Zuckerberg's claim fits in here too: he thinks multiple identities is the same thing as anonymity. Anonymity is indeed a way of evading accountability for one's statements and actions. But with proper pseudonymity one can still be held accountable: at the very least the nym can be held accountable. A properly set up identity management system can also allow pursuit of the person too, if the situation warrants. But it is a mistake to think that such a link to legal identity will automatically improve the integrity of people, and implemented without institutional transparency and accountability it will instead likely harm it.

  2. Zuckerberg is a stupid.

    In life, we have no "identities". Because we have ROLES instead.

    For example, as adults, in a family we can be either a WIFE or a HUSBAND.

    In the car, we are drivers. In the airplane, we are passengers.

    All those are not separate identities of same self, but manifestations of our very same being.

    And when having various roles, is that WRONG ?

    With ROLES come the RULES for each separate situation.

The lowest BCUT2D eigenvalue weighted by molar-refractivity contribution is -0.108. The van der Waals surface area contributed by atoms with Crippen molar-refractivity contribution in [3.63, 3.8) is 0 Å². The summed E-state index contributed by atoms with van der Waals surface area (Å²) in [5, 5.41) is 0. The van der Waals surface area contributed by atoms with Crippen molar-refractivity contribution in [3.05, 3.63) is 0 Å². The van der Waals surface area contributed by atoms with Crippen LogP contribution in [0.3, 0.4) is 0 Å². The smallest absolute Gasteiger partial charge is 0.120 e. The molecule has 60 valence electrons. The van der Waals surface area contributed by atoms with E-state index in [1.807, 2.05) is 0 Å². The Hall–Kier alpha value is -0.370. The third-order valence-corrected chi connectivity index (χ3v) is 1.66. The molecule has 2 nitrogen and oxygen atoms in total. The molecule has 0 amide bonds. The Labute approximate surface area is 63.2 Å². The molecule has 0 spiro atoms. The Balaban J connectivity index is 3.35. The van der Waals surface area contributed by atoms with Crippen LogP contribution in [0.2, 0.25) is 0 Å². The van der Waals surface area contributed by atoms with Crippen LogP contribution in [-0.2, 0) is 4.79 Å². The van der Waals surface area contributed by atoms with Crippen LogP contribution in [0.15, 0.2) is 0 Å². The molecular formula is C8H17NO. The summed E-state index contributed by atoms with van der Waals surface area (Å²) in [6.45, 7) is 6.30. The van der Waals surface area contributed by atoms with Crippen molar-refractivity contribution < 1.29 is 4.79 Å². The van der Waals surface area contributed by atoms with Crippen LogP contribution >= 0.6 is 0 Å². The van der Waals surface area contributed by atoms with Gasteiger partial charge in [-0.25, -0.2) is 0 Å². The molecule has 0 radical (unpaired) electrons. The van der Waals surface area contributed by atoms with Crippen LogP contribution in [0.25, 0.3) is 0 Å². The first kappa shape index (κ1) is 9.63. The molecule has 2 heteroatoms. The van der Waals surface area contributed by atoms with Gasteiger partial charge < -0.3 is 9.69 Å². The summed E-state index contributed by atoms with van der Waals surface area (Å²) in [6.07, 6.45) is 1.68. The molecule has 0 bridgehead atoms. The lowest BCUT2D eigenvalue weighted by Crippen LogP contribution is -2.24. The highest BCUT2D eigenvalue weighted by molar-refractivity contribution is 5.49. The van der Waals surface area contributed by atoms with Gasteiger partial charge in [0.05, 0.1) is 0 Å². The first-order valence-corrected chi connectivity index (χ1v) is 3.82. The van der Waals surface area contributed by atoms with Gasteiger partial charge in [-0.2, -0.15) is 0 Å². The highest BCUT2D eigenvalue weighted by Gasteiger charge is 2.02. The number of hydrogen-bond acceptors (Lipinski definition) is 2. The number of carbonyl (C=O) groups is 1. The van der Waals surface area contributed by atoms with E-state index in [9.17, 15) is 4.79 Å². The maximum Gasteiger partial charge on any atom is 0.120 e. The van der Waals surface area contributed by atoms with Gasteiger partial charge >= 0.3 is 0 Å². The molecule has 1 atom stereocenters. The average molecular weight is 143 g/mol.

As is "nymes", we could say we are/have RO-ULES ( a combination of ROLES And RULES which are only valid together ).

  3. Roles are imposed from the outside, identities are constructed from the inside. My role as a research fellow at my institute is to a large degree defined by the institution, including various rules (explicit or implicit) for how it is to be used. But my identity as an academic is largely constructed by myself – not just in terms of goals, but style, methods, who I associate with and what kinds of ideas I become known for.

    In many cases roles are not sufficiently separable. For example, a policeman might be running a blog critical of the legal system (the NightJack case). We might think that ideally everybody should be able to maintain a separation of these roles of policeman/public debater, but in practice that doesn't work – the human organisations often doesn't take kindly to members expressing critical views. The separation must be deeper than role separation, and hence the need for different identities. If it is not possible to identify which policeman the blogger is, then his right to public expression is safe.